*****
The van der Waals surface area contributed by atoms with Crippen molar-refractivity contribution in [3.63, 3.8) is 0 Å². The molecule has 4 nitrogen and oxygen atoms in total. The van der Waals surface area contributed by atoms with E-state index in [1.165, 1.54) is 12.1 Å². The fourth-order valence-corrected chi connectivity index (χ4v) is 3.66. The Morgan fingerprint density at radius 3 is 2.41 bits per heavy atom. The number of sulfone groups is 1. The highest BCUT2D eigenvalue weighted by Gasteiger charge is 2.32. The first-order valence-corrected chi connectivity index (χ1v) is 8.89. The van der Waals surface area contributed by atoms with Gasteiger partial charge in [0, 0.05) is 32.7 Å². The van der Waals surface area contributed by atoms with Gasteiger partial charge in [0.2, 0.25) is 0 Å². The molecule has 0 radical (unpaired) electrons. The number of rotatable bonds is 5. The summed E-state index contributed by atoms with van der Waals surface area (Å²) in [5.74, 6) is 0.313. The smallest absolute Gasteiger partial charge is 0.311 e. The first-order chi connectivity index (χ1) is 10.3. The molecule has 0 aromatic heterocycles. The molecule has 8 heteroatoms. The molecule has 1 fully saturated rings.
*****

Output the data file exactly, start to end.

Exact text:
The van der Waals surface area contributed by atoms with Crippen molar-refractivity contribution in [3.63, 3.8) is 0 Å². The molecule has 4 nitrogen and oxygen atoms in total. The van der Waals surface area contributed by atoms with E-state index in [1.165, 1.54) is 12.1 Å². The fourth-order valence-corrected chi connectivity index (χ4v) is 3.66. The Morgan fingerprint density at radius 3 is 2.41 bits per heavy atom. The number of sulfone groups is 1. The highest BCUT2D eigenvalue weighted by Gasteiger charge is 2.32. The first-order valence-corrected chi connectivity index (χ1v) is 8.89. The van der Waals surface area contributed by atoms with Gasteiger partial charge in [0, 0.05) is 32.7 Å². The van der Waals surface area contributed by atoms with Gasteiger partial charge in [0.2, 0.25) is 0 Å². The molecule has 0 radical (unpaired) electrons. The number of rotatable bonds is 5. The summed E-state index contributed by atoms with van der Waals surface area (Å²) in [5.74, 6) is 0.313. The smallest absolute Gasteiger partial charge is 0.311 e. The first-order chi connectivity index (χ1) is 10.3. The molecule has 0 aromatic heterocycles. The molecule has 8 heteroatoms. The molecule has 1 fully saturated rings.